St. Joseph’s Fieldhouse, 54th Street and City Avenue.
Big 5 fans owe St. Joseph’s big time. This school carried the Philly banner even as Villanova and Temple went national.
And now that the Big 5 is reborn, the Hawks are leading the return to the hallowed Palestra. St. Joe’s will play four home games in the West Philly arena.
The others are at Hawk Hill on the school’s City Avenue campus. This is a cozy (capacity: 3,200) place to watch a game; even the top row puts you within yelling distance of courtside.
Grabbing a beer is another matter.
Across the street, the Muddy Duck (183 City Ave.) looks promising, but it lives down to its name: it’s dirty and fowl.
You’re better off heading over to nearby Narberth, where a handful of bars welcome Hawks fans.
McShea’s Irish Pub (242 Haverford Ave.) features the best beer selection, including Yards hand-pumped on a beer engine. The Greeks (239 Haverford Ave.) is where the pre-Mike Bantom oldtimers hang out. The Great American Pub (Haverford and Narberth avenues) is full of TVs and chicken wings.
Avoid: The Lower Merion cops.
The Arena Formerly Known as John E. du Pont Pavilion, Lancaster and Ithan avenues, Villanova.
Most local fans would willingly banish ‘Nova from the Big 5 in exchange for, say, Drexel.
Not me. I’d trade ’em for Pharmacy.
Philly hoops tradition, though, thrives partly because of its villains, and these Main Liners have filled that role handsomely. The Wildcats take it in stride, of course; stumble onto their turf and start bragging about the Hawks, for example, and they’ll hand you your head. With a smile.
The passion is strongest on Lancaster Avenue from Ardmore to Wayne, where numerous suitable taverns feature cold beer and quick meals. Some, like Roache & O’Brien’s (560 Lancaster Ave., Haverford), have been around since Tom Inglesby was a Wildcat.
Increasingly, though, fans are heading over to an out-of-the-way section of Rosemont known as Garrett Hill.
There, you’ll find the Wild Onion (900 Conestoga Road), featuring roomy booths and a decent tap list (Sierra Nevada Celebration was pouring last week). Order early, though; food service is s-l-o-w.
Across the street, the Brick Bar feels like a campus beer hall: lots of cold drafts and a Jagermeister tap at a huge bar that smells like last night’s frat party. There’s no kitchen, but the bartender boasted, “We have a very impressive selection of snacks.”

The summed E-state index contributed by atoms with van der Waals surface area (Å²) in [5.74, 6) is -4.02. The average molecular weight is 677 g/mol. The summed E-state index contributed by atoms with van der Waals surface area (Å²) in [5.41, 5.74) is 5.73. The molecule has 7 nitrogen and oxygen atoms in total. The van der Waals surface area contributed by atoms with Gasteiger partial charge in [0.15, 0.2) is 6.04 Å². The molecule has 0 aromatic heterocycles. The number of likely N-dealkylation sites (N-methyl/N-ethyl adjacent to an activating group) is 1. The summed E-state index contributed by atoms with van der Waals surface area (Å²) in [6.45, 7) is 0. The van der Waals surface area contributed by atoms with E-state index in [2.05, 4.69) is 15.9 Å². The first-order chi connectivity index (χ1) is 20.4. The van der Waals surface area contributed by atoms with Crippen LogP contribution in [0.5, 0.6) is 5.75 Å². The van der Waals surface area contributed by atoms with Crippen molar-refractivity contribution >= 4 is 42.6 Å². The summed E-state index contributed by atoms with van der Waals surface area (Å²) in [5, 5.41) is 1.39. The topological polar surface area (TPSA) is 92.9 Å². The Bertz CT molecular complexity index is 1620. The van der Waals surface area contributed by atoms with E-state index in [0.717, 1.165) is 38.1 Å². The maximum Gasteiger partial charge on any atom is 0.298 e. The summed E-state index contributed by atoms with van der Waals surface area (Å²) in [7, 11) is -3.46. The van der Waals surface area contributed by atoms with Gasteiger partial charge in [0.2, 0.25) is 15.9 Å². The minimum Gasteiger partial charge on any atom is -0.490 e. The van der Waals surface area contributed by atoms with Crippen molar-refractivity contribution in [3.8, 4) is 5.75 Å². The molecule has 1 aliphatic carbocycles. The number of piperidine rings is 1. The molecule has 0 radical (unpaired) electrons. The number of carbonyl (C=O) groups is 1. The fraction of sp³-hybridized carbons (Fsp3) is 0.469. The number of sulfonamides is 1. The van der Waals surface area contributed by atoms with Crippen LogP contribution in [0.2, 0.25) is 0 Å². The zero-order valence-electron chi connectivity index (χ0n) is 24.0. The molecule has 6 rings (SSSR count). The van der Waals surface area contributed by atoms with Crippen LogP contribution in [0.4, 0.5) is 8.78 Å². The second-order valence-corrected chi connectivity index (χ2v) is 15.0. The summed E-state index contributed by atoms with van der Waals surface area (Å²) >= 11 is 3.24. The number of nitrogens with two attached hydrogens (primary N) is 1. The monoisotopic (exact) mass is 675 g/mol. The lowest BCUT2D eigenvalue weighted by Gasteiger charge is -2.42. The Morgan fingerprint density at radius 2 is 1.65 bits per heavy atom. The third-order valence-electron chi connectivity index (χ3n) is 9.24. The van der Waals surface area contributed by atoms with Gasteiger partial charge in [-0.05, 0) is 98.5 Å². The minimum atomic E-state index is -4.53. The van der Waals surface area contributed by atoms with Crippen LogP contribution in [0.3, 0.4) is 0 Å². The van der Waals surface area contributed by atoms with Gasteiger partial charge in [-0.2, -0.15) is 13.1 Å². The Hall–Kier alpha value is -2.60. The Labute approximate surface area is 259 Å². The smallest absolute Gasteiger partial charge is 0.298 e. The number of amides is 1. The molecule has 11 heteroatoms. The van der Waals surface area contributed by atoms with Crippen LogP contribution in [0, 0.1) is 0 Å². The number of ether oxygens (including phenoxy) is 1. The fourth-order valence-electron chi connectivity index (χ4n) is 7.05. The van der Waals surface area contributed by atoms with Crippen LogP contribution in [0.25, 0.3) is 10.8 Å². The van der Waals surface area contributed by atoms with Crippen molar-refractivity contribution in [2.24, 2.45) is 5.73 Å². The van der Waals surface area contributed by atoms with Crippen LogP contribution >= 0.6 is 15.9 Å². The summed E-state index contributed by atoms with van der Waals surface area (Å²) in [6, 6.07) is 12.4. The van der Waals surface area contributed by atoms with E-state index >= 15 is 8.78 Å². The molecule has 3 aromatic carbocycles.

Avoid: Smokey Joe’s. The longtime Wayne watering hole was closed last summer.
Tom Gola Arena, 19th Street & Olney Avenue.
I like La Salle. Three of my favorite Big 5 players – Ken Durrett, Michael Brooks and Lionel Simmons – played for the Explorers. One of my top Philly hoops moments was the night in 1990 when La Salle hosted Brigham Young and the Explorers’ 6-9 center Milko Lieverst dominated future Sixers 7-foot-6 stiff Shawn Bradley.
But these are memories, and more often that’s the only thing that keeps me going to La Salle games. Memories and hopes that this team reaches its potential.
Since the hoops squad moved its home games back to campus, that has meant trooping up to Olney – a largely beer-barren neighborhood.
It’s so bad, the team advises you to head over to Roxborough, about 10 minutes away via Chelten Avenue. There, you’ll find the Henry James Saloon (Jamestown and Henry avenues), a classic Philadelphia tavern with excellent bar food and an OK beer list.
A lot closer to campus, drop in at Kirk’s Pizza House, a campus haunt next door to the arena on Olney Avenue.
Avoid: The stairs. The arena’s on the third floor of Hayman Hall. Take the elevator.
Joe Sixpack, by Staff Writer Don Russell, was written this week with a Victory Old Horizontal.